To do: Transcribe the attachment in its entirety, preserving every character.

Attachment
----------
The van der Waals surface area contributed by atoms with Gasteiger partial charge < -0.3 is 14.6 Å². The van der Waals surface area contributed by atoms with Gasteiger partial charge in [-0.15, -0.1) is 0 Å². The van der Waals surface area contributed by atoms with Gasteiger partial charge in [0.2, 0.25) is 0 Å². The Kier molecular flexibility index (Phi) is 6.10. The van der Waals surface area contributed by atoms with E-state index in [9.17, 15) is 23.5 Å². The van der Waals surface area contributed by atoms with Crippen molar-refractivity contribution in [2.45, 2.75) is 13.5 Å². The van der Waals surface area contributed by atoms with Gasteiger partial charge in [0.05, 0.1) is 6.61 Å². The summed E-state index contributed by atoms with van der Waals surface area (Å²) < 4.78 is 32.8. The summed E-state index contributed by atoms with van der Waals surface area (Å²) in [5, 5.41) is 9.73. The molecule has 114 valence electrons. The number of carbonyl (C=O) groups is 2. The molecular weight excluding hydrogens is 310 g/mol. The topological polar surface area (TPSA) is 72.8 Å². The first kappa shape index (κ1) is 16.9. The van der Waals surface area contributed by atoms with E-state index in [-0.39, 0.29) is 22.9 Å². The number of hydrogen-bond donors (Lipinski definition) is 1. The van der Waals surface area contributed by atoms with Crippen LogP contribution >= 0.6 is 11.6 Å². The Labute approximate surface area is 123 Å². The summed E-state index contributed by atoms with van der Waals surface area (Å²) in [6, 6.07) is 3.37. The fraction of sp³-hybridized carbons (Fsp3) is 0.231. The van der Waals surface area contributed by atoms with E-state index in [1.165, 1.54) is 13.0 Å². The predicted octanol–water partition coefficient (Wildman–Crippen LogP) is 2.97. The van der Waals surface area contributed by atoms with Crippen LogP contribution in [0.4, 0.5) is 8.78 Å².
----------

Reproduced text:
The van der Waals surface area contributed by atoms with Gasteiger partial charge < -0.3 is 14.6 Å². The van der Waals surface area contributed by atoms with Gasteiger partial charge in [-0.15, -0.1) is 0 Å². The van der Waals surface area contributed by atoms with Gasteiger partial charge in [0.2, 0.25) is 0 Å². The Kier molecular flexibility index (Phi) is 6.10. The van der Waals surface area contributed by atoms with E-state index in [9.17, 15) is 23.5 Å². The van der Waals surface area contributed by atoms with Crippen molar-refractivity contribution in [2.45, 2.75) is 13.5 Å². The van der Waals surface area contributed by atoms with Gasteiger partial charge in [0.05, 0.1) is 6.61 Å². The summed E-state index contributed by atoms with van der Waals surface area (Å²) < 4.78 is 32.8. The summed E-state index contributed by atoms with van der Waals surface area (Å²) in [5, 5.41) is 9.73. The molecule has 114 valence electrons. The number of carbonyl (C=O) groups is 2. The molecular weight excluding hydrogens is 310 g/mol. The topological polar surface area (TPSA) is 72.8 Å². The first kappa shape index (κ1) is 16.9. The van der Waals surface area contributed by atoms with E-state index in [-0.39, 0.29) is 22.9 Å². The number of hydrogen-bond donors (Lipinski definition) is 1. The van der Waals surface area contributed by atoms with Crippen LogP contribution >= 0.6 is 11.6 Å². The Labute approximate surface area is 123 Å². The summed E-state index contributed by atoms with van der Waals surface area (Å²) in [6, 6.07) is 3.37. The fraction of sp³-hybridized carbons (Fsp3) is 0.231. The van der Waals surface area contributed by atoms with E-state index in [1.165, 1.54) is 13.0 Å². The predicted octanol–water partition coefficient (Wildman–Crippen LogP) is 2.97. The van der Waals surface area contributed by atoms with Crippen LogP contribution in [0.4, 0.5) is 8.78 Å².